There are few things worse than downtime when running a food processing or pharmaceutical facility. It cuts into production and at its most basic level, means you’re temporarily not making money (we’re not fans of that).
One of the most common times for production to be offline is during clean-up cycles due to rigorous requirements from regulatory organizations such as the USDA and FDA. Luckily, it’s possible to reduce dry down times after those cycles by taking a few simple steps.
Included in those steps is the use of dehumidification during warm, humid months when outside air is already packed full of water. Hint, when the air is like that it means it won’t dry your facility quickly and you’re stuck with a longer-than-optimal dry down time.
So, how do you reduce dry time and why does dehumidification play a role? Let’s get into it.
1. Mechanical removal of water
The significance of this step, while basic in theory, is the most important part of the drying process.
When done incorrectly, you’re left with puddles of water. Standing water is much more difficult, time consuming and costly to remove with ventilation or a dehumidifier. Using a squeegee, your cleaning team needs to push as much water as possible down the drain so you don’t have to consume energy converting it to vapor.
“We always like to make sure facilities are effectively removing as much water as possible before adding dehumidifiers, because it’s the most efficient way to remove bulk water,” said Dan Dettmers, an applications engineer at Quest who has helped leading food processors manage humidity and moisture issues. “If you leave a bunch of water, it’s going to take longer for your fans and dehumidifiers to work.”
2. Crank up the air handlers and fans
Generally, the next step is to put your air handlers in “hurricane” mode to bring in as much outside air as possible to help all the water evaporate.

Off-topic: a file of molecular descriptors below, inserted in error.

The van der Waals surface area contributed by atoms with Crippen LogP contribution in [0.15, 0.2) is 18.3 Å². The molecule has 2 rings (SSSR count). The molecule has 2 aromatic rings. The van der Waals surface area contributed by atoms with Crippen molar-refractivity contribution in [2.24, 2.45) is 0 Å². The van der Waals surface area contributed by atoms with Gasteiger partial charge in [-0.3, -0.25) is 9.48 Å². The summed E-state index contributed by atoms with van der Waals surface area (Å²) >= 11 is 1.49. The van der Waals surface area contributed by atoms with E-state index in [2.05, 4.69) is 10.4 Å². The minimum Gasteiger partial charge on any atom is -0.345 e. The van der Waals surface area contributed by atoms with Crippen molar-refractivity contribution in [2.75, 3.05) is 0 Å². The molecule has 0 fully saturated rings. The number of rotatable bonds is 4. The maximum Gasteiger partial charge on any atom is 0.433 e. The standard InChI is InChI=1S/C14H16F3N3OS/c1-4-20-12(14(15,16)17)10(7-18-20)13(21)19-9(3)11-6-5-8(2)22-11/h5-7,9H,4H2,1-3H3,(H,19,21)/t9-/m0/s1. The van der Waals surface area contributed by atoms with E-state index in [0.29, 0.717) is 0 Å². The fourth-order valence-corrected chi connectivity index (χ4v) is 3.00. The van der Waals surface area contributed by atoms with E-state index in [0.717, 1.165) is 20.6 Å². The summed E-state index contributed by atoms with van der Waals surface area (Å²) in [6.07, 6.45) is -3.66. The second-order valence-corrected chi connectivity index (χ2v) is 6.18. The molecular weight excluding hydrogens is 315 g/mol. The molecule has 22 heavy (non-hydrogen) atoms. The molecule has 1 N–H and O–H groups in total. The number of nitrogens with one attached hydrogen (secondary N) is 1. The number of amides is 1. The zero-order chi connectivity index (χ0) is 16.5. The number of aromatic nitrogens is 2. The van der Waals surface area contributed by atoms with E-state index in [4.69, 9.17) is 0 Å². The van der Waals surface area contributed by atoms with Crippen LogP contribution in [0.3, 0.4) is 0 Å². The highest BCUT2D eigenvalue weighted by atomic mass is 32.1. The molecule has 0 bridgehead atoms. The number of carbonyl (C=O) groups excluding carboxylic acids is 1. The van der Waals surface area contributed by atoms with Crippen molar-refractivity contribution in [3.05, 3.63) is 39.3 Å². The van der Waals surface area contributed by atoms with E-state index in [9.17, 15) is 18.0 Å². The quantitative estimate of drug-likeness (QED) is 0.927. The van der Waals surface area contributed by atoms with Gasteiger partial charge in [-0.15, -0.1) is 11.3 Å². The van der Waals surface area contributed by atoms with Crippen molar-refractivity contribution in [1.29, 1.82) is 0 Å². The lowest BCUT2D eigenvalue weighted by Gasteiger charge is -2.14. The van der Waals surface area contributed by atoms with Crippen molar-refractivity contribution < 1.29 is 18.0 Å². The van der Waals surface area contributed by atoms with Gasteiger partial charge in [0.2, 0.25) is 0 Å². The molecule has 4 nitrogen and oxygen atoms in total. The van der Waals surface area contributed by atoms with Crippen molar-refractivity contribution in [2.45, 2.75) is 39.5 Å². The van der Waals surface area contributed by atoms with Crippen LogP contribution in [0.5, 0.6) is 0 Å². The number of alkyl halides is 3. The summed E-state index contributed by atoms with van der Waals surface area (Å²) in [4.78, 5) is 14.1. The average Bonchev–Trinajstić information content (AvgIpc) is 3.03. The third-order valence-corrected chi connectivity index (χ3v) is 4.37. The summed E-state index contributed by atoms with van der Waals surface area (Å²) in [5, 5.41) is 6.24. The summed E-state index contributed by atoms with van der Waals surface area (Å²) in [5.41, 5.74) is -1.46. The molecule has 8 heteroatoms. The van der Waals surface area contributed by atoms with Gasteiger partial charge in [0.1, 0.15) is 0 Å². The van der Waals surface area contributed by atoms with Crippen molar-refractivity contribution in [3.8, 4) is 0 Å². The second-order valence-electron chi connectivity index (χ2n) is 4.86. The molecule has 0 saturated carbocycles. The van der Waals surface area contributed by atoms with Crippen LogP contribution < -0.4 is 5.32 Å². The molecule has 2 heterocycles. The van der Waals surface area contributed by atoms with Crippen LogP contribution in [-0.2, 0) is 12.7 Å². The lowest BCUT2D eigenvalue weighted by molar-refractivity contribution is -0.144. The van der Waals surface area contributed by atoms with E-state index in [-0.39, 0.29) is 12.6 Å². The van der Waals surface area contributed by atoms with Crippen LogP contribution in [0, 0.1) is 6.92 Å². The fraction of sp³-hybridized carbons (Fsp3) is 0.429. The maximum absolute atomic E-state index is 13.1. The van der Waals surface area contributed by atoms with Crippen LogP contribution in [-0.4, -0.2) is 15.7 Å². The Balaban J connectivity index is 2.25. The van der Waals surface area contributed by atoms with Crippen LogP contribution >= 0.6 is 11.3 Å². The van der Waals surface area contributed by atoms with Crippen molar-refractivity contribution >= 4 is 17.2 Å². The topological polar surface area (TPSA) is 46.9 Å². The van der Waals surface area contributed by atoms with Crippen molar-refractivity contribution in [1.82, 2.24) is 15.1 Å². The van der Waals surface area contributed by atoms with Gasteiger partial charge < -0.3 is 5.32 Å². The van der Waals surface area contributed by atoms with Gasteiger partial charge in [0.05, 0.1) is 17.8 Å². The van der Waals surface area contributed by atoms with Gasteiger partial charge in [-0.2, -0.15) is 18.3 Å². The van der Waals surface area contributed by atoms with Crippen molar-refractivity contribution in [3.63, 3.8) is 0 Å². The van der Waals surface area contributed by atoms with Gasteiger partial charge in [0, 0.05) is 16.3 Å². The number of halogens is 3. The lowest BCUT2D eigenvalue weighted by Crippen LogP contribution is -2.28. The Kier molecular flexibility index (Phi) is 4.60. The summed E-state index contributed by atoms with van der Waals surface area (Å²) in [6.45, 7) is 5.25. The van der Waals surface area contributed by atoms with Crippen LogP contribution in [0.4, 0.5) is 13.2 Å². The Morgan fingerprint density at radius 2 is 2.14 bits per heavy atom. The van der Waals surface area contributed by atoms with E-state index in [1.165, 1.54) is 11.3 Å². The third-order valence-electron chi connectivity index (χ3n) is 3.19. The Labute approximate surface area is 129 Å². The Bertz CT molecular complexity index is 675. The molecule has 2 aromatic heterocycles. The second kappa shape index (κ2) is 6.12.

This works fine on days when the air is dry. But, when humidity is high, it’s far from effective.
“When the air is humid, it’s difficult for that water on the ground to evaporate because the air is already full of moisture – meaning the water you’re trying to get rid of has no place to go. So, your floors stay wet and take longer to dry,” Dettmers said.
3. Bring in the dehumidifier
To elaborate, air handlers and fans aren’t efficient when the relative humidity is high.
Here’s one way to picture it:
- When the temperature is 70 degrees with 50% relative humidity, the air can hold more moisture so water evaporates quickly.
- But, on a rainy day (95% relative humidity) at 60 degrees, the air is saturated. Like sponge full of water, it can’t absorb any more from the floor.
“In those instances, you want to bypass the air handler and bring in a portable dehumidifier, like the Quest Hi-E Dry 195,” Dettmers said. “This helps you effectively and efficiently remove that remaining water without having to take up space with permanent units.”
A portable unit also acts as a “humidity ambulance,” able to be deployed to wherever you may need it in your production facility.
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